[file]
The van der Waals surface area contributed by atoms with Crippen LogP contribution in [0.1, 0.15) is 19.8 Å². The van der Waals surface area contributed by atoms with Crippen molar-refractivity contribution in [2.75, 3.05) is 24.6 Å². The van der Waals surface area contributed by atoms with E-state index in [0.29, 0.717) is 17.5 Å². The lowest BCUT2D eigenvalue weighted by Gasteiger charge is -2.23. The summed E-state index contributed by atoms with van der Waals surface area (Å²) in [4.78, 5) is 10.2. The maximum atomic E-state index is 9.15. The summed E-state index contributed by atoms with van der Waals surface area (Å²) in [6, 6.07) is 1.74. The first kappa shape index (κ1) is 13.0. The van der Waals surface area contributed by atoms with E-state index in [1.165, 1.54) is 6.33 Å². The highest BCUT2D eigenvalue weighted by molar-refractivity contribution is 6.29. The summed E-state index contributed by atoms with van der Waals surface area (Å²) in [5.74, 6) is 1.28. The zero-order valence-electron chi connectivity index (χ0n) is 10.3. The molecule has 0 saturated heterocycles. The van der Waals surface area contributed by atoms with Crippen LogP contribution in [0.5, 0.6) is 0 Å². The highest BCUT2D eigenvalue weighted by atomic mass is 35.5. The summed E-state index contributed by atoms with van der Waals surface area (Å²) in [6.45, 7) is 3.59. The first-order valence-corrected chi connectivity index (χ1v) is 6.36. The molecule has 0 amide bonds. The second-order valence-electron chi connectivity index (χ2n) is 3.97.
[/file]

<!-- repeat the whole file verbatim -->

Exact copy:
The van der Waals surface area contributed by atoms with Crippen LogP contribution in [0.1, 0.15) is 19.8 Å². The van der Waals surface area contributed by atoms with Crippen molar-refractivity contribution in [2.75, 3.05) is 24.6 Å². The van der Waals surface area contributed by atoms with E-state index in [0.29, 0.717) is 17.5 Å². The lowest BCUT2D eigenvalue weighted by Gasteiger charge is -2.23. The summed E-state index contributed by atoms with van der Waals surface area (Å²) in [4.78, 5) is 10.2. The maximum atomic E-state index is 9.15. The summed E-state index contributed by atoms with van der Waals surface area (Å²) in [6, 6.07) is 1.74. The first kappa shape index (κ1) is 13.0. The van der Waals surface area contributed by atoms with E-state index in [1.165, 1.54) is 6.33 Å². The highest BCUT2D eigenvalue weighted by molar-refractivity contribution is 6.29. The summed E-state index contributed by atoms with van der Waals surface area (Å²) in [5.74, 6) is 1.28. The zero-order valence-electron chi connectivity index (χ0n) is 10.3. The molecule has 0 saturated heterocycles. The van der Waals surface area contributed by atoms with Crippen LogP contribution in [0.5, 0.6) is 0 Å². The highest BCUT2D eigenvalue weighted by atomic mass is 35.5. The summed E-state index contributed by atoms with van der Waals surface area (Å²) in [6.45, 7) is 3.59. The first-order valence-corrected chi connectivity index (χ1v) is 6.36. The molecule has 0 amide bonds. The second-order valence-electron chi connectivity index (χ2n) is 3.97.